Mojave (2015)

March 20th, 2016
Author: Meredith Taylor

Director: William Monahan

Cast: Oscar Isaac, Garrett Headlund, Walton Goggins, Mark Wahlberg, Dania Ramirez

93min  Thriller  US

Disenchanted with his charmed life, a Hollywood hipster heads out to the desert where he meets a dangerous drifter with nothing to lose but everything to gain by following him back to his existence home home.

Director and Oscar-winning scripter William Monahan’s noirish thriller occasionally feels rather forced and artificial but his clever casting of Garrett Hedlund and Oscar Isaacs ensures an entertaining ride through contemporary California urging us to contemplate the meaning of fame, love and the ties that bind and asking the question: “When you get what you want, want do you want?”

MOJAVE‘s premise is actually very solid and even a noble one: the world of stardom is full of narcissistic types who can turn extremely dangerous if they don’t get the fame they think they deserve and this kind of twisted psychology runs rife in the concentrated toxicity of Hollywood’s starry Hills. Garrett Hedlund plays Tom, tells us in the opening scene how he’s “been famous since he was 19”. But in his early thirties, this facile success has left him empty and deluded: his English wife and daughter have abandoned him with his part-time lover (Louise Bourgoin) in a bijoux villa with infinity pool, and he is bored with the present and truculent about the future. Casting off to the Mojave desert in his jeep, in the hope of shaking off this ennui, he comes across a well-kemp wayfarer whom success has clearly deluded but whose articulate if embittered patter (“I’m into motiveless malignity”) indicates he’s no fool.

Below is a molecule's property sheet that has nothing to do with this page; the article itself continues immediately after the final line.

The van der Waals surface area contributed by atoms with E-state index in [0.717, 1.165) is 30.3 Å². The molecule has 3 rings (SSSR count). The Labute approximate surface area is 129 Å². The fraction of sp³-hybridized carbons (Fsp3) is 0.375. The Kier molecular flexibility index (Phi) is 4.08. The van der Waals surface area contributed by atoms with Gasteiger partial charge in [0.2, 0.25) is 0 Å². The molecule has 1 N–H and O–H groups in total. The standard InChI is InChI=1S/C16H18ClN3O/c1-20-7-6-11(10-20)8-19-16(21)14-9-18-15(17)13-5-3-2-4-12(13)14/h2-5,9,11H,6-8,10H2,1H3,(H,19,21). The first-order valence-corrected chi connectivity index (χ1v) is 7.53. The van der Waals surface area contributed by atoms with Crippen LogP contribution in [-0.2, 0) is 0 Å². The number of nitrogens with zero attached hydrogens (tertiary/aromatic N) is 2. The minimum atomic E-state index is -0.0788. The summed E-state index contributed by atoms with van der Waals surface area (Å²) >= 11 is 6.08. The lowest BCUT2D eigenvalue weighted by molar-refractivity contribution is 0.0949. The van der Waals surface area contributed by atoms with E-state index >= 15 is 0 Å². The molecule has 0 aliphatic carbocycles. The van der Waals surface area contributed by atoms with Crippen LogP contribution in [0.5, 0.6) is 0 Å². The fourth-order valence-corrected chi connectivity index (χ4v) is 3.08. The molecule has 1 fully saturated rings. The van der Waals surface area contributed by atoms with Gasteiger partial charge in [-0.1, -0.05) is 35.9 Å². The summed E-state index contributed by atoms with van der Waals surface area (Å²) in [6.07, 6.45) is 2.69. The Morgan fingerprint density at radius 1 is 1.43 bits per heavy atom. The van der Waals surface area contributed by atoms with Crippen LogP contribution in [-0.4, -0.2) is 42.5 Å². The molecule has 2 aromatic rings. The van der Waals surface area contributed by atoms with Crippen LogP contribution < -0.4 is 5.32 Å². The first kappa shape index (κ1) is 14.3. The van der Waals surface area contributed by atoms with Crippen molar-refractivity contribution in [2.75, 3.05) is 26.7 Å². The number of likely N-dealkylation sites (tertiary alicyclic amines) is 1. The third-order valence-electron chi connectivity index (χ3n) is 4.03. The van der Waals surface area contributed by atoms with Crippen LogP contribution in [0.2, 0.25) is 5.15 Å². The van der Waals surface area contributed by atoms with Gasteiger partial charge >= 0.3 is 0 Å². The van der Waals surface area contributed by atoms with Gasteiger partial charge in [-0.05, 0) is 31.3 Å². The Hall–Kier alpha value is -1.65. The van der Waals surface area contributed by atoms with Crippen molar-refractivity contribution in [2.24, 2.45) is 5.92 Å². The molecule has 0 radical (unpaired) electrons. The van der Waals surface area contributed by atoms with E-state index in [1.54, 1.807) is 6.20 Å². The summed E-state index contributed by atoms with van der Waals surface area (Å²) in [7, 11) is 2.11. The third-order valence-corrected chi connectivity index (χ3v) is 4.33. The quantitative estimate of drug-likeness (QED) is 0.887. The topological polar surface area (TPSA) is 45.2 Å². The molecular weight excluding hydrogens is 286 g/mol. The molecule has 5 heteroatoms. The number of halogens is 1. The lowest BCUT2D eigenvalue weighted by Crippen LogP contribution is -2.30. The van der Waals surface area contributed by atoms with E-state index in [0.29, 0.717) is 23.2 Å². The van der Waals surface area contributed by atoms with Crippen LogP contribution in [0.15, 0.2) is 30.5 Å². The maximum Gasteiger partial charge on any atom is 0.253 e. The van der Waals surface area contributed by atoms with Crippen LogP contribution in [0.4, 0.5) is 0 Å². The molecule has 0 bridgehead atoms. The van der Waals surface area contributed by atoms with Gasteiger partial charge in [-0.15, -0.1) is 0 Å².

But things turn nasty as Tom immediately spots his alter ego, and after a brutal scuffle Tom takes Jack’s gun and finds refuge in a cave from whence he shoots and kills a federal officer mistaking him for Jack in the half-light of dawn. Tom then destroys the stolen gun and heads back to Los Angeles.  But Jack follows him back and after killing a gay guy who tries to pick him up, he uses his house for a base from which to stalk Tom, as he re-invents himself with a new look. Essentially a two-hander, support comes from Walton Goggins in an campy cameo as his agent and Mark Wahlberg as  his stroppy and petulant producer/partner.

Chocful of witticisms and literary allusions, Monahan’s script makes this desert duo slick and entertaining – but in a way that feels rather overplayed and pleased with itself. Clearly these two are easy on the eye and amusing to be around but Wahlberg’s turn just doesn’t work and is something he will regret in retrospect. These are people we don’t care tuppence for and so the denouement evokes little reaction other than reminding us that Hollywood and Los Angleles are places that echo loudly with an emotional and spiritual void.

Ultimately MOJAVE is a well-paced thriller: over-talky but always entertaining, Oscar Isaacs does his best at being a nasty psychopath but previous roles in A Most Dangerous Year and even The Two Faces of January have suited his talents better. Hedlund’s role is rather one-dimensional, but he plays that dimension very successfully and is mesmerising in each scene. MT


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